HIV Drug Scores Home Run in Phase III Study for Women

While any new research on the human immunodeficiency virus (HIV) is welcome, the majority has been focused on men. Researchers have found that the sexes feel pain differently, so the fact that gender-specific studies have been lacking for women only inhibits progress. However, the first trial of its kind used all women to assess the efficacy of an HIV medication.

While any new research on the human immunodeficiency virus (HIV) is welcome, the majority has been focused on men. Researchers have found that the sexes feel pain differently, so the fact that gender-specific studies have been lacking for women only inhibits progress. However, the first trial of its kind used all women to assess the efficacy of an HIV medication.

The Women’s Antiretroviral Efficacy and Safety Study (WAVES) analyzed the drug Stribild (consisting of cobicistat, elvitegravir, emtricitabine, and tenofovir). It’s the first randomized, double-blind antiretroviral study to exclusively enroll women and successfully showed improved safety and efficacy when compared to multi-drug strategies in phase III. The findings were presented at the American Society for Microbiology’s 55th Interscience Conference of Antimicrobial Agents and Chemotherapy (ICAAC/ICC) in San Diego, CA.

“The optimal selection of HIV treatment should be evidence-based and WAVES provides clinical safety and efficacy data to assist women and their clinicians in the informed selection of antiretroviral treatment regimens,” author Sally Hodder, MD, director of the West Virginia Clinical and Translational Science Institute, said in a news release.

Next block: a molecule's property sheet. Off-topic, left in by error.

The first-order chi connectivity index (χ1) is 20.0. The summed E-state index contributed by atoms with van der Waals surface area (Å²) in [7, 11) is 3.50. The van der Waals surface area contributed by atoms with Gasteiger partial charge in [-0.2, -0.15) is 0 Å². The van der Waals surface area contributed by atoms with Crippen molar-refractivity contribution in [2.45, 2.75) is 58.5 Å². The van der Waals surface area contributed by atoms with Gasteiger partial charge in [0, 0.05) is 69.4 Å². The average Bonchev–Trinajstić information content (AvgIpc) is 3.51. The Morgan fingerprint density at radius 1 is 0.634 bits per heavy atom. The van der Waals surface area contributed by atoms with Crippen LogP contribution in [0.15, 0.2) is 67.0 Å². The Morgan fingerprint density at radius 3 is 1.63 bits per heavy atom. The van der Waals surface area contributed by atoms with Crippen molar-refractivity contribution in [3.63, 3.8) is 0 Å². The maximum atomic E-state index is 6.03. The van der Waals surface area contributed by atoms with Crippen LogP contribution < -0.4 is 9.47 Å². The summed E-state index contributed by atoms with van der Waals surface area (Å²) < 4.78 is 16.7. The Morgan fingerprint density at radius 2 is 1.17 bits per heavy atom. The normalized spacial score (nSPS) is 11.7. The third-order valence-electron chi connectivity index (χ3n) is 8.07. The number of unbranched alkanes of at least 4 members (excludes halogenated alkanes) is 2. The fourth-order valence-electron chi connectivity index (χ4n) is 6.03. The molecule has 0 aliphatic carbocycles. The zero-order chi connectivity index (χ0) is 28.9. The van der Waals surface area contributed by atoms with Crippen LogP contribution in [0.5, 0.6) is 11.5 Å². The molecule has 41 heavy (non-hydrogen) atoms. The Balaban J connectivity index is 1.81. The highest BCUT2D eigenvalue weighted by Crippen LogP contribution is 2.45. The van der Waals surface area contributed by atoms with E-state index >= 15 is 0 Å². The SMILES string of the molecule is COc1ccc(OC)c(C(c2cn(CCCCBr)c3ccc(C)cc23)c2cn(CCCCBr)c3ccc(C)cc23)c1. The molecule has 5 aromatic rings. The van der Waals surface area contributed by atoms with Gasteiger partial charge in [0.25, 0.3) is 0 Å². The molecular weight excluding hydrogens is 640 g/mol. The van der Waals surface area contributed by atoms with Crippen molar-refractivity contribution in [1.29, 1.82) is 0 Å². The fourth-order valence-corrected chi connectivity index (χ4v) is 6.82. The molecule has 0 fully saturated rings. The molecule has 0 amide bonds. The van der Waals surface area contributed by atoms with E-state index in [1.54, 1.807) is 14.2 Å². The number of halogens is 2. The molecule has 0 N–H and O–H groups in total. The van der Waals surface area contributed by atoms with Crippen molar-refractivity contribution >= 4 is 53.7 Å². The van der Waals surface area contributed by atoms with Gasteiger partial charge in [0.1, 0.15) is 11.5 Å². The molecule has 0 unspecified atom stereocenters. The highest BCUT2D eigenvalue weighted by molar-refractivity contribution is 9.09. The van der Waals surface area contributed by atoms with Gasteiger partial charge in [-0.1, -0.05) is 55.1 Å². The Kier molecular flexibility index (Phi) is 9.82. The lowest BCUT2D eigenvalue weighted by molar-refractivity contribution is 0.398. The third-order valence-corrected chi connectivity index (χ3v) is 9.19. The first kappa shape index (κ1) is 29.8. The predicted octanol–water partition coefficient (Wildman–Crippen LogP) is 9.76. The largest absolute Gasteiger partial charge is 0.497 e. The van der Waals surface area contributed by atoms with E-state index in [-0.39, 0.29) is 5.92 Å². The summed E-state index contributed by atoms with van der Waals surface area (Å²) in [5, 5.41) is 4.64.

The trial included 575 women with HIV-1 with an average age of 35. Further demographics detailed that participants were from North America, Latin America, Europe, Asia, and Africa and 48% were African American. They were randomly assigned to either receive Stribild or ritonavir-boosted atazanavir plus Truvada. The data revealed that the women in the Stribild group had a statistically higher rate of HIV suppression.

Notably, those in the multi-drug group were more likely to develop rash, jaundice, and liver-related adverse effects that caused participants to stop the regimen. Also, three women in that group developed a resistant mutation to HIV-1 — an adverse reaction that wasn’t observed in the Stribild group.

So if half of HIV diagnoses worldwide are accounted for women, and the infection rate continues to rise, why are more studies conducted solely using men? Perhaps more importantly, why is that data generalized to both men and women? That may be a bigger hurdle to tackle in the future, but Hodder took a step in the right direction with this trial.